While the Competition Commission of Pakistan and Small and Medium Enterprises Development Authority have taken steps to organise some public events on highlighting hurdles faced by the e-commerce sector, most of the business community still has no idea about new developments in this sector
The internet penetration rate is still low as compared to peer economies. Over half of the transactions only take place in Karachi, Lahore and twin cities of Islamabad and Rawalpindi. We do not have any information if customers from other cities are ready to switch to online payments. A preliminary analysis of products exchanged online reveals the low range (and variety) of products available online. Most purchasers are found ordering low-cost mobile phones and electronic goods.
There is very less outreach for orientation of both government and potential customers. While the Competition Commission of Pakistan and Small and Medium Enterprises Development Authority have taken steps to organise some public events on highlighting issues faced by the e-commerce sector, the broad base of business community still has no idea regarding new developments in this sector.
There are multiple layers of taxes, tariffs and para-tariffs on IT products. Pakistan remains among the top five highest import tariff paying countries in the world on IT products. It is due to this reason that currently, 70 percent of IT products are being smuggled which includes mobiles, computers and accessories. This, of course, is a disincentive for local production of some of these accessories (but a proof of high demand for these products).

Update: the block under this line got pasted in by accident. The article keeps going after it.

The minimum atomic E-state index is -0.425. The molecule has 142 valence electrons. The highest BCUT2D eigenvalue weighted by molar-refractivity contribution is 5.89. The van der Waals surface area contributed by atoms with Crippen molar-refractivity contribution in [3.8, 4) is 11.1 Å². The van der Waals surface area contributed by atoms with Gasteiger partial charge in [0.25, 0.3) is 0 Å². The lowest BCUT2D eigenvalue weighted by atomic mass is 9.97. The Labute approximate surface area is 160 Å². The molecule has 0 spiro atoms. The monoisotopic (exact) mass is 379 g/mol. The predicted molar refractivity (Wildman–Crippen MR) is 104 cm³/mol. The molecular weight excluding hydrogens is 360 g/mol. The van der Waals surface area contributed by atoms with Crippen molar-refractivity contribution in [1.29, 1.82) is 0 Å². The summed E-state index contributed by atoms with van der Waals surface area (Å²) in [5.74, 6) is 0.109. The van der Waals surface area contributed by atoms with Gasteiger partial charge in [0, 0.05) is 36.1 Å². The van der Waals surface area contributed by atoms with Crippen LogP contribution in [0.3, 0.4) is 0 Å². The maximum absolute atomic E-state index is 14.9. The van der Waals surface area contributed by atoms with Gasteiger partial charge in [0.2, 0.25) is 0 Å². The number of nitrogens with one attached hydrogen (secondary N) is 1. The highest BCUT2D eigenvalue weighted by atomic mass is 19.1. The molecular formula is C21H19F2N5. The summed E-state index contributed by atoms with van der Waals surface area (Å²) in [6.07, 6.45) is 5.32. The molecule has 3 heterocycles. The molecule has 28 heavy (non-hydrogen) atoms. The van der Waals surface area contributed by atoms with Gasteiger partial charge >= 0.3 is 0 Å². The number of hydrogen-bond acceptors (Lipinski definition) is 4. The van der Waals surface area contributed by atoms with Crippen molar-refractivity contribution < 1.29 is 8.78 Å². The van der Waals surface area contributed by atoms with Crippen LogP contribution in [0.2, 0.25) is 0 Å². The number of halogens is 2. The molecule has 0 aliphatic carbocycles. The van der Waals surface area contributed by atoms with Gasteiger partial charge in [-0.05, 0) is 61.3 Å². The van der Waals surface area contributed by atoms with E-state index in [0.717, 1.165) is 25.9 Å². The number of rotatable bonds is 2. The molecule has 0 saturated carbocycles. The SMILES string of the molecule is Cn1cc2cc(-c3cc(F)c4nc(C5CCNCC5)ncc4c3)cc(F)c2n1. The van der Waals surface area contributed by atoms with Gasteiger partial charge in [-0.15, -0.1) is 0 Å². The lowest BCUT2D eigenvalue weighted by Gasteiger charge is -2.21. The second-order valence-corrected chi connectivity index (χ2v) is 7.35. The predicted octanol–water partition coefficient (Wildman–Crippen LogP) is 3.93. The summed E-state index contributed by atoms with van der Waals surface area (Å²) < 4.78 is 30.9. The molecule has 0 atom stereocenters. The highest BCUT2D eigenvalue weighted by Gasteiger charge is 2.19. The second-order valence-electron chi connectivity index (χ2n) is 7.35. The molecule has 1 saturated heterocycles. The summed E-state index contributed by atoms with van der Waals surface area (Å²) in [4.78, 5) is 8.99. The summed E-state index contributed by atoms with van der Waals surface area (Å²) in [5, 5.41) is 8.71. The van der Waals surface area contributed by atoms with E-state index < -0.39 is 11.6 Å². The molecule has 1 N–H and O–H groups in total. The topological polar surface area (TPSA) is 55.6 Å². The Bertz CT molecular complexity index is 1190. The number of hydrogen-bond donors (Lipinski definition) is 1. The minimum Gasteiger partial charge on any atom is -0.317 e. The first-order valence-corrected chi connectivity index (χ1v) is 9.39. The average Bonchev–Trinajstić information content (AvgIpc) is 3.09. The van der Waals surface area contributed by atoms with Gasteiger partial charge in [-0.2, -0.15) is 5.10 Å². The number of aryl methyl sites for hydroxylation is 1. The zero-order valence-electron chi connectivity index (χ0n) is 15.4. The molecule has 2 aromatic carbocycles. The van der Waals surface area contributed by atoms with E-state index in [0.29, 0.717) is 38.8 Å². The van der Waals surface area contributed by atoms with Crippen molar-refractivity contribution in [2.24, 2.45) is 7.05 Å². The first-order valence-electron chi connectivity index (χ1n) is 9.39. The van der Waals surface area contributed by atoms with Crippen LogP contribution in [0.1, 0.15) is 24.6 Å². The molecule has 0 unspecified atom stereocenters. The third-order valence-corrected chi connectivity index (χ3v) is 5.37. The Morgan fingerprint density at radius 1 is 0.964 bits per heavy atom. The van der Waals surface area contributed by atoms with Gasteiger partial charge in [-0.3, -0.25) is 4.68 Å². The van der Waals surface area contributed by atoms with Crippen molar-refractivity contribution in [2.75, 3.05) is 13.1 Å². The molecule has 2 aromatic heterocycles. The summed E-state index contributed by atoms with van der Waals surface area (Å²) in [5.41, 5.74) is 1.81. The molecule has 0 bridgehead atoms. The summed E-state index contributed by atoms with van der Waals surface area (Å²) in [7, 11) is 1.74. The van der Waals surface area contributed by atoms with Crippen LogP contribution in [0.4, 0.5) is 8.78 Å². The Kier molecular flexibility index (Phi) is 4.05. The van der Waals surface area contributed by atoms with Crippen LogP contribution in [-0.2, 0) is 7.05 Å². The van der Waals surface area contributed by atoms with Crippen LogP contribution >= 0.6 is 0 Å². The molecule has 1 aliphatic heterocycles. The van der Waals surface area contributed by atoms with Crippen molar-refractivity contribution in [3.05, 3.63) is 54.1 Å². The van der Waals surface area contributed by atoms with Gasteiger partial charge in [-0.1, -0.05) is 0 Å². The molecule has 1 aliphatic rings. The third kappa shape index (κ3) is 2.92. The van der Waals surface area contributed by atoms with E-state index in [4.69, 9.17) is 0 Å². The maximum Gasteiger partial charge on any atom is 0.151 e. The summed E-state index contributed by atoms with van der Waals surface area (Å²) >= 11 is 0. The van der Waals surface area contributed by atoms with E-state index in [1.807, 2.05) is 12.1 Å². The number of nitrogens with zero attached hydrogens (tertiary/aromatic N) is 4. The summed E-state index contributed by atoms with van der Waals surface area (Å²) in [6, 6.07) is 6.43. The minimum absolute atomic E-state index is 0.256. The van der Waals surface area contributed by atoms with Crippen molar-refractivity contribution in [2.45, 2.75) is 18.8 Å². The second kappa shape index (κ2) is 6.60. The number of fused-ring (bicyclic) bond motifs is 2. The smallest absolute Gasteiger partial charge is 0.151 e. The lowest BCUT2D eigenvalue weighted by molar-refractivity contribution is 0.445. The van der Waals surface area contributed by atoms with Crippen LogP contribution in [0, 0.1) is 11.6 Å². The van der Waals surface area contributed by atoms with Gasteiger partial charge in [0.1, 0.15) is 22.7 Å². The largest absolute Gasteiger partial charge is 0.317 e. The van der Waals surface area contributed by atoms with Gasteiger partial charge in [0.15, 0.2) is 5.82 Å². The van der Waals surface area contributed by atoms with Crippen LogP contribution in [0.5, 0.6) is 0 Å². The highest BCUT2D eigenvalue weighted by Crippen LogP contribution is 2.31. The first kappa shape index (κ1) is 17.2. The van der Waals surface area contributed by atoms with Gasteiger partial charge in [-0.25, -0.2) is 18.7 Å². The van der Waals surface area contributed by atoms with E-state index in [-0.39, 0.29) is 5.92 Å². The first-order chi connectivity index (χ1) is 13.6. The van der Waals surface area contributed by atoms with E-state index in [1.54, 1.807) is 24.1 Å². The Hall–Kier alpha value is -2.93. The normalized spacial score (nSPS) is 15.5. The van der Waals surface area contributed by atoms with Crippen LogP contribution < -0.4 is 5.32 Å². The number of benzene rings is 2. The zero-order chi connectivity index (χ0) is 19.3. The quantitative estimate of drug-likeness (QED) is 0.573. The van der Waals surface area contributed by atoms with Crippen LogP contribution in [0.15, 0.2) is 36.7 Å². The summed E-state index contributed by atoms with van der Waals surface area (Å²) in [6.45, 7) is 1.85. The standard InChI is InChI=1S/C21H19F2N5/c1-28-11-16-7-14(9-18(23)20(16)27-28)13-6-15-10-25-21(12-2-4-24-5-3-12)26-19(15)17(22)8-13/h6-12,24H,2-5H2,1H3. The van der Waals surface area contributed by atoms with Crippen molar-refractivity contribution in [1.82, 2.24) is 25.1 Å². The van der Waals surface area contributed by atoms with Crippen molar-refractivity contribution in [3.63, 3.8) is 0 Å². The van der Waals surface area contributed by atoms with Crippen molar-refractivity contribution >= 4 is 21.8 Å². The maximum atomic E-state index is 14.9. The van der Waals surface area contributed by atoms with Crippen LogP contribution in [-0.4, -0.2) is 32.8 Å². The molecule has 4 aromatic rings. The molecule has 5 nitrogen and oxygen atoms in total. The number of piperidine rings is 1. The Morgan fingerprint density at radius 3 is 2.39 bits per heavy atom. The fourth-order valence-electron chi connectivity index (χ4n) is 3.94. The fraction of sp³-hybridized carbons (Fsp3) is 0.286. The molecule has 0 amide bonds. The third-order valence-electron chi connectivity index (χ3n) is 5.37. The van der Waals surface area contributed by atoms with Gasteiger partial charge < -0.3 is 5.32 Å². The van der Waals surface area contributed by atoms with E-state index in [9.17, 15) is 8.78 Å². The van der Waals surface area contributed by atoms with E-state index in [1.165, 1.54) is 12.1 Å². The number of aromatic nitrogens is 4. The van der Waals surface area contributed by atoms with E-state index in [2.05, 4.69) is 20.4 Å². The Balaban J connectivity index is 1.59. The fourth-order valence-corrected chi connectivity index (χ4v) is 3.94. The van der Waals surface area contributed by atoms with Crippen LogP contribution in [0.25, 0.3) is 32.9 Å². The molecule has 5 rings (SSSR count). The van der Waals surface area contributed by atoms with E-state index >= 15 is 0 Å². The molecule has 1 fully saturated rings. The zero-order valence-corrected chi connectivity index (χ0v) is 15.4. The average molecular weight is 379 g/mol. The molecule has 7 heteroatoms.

Effective implementation of Information Technology Agreement (ITA) may help in going forward and making rules faced by the telecom sector more transparent. There is a need to reduce the cost of digital technologies across the country through a reduction in tariffs and related taxes. This needs to be complemented with the promotion of fair competition between the online and offline solutions available. The reduced cost of accessing digital technologies will, in turn, prevent control and concentration exercised by a few in this sector.
The excessive regulation in this sector is leading to higher transactions costs for both businesses and consumers. It is recommended that Competition Commission of Pakistan and Securities and Exchange Commission of Pakistan make it a regular feature to conduct the Regulatory Impact Assessment — a systemic approach to evaluate the socio-economic impact of regulations faced by the business community and consumers. A delay in conducting such an assessment over longer time periods leads to hurting businesses and in turn government revenues.
Finally, any policy for e-commerce should have consumer protection as the starting point. This can be helped by a strong ombudsman office in this sector, which can ensure a level playing field for all participating in this sector. Perhaps having a large number of youth population online is one of the greatest opportunities for Pakistan and should not be missed.


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The opinions expressed in this article are the author's own and do not necessarily reflect the viewpoint or stance of SDPI.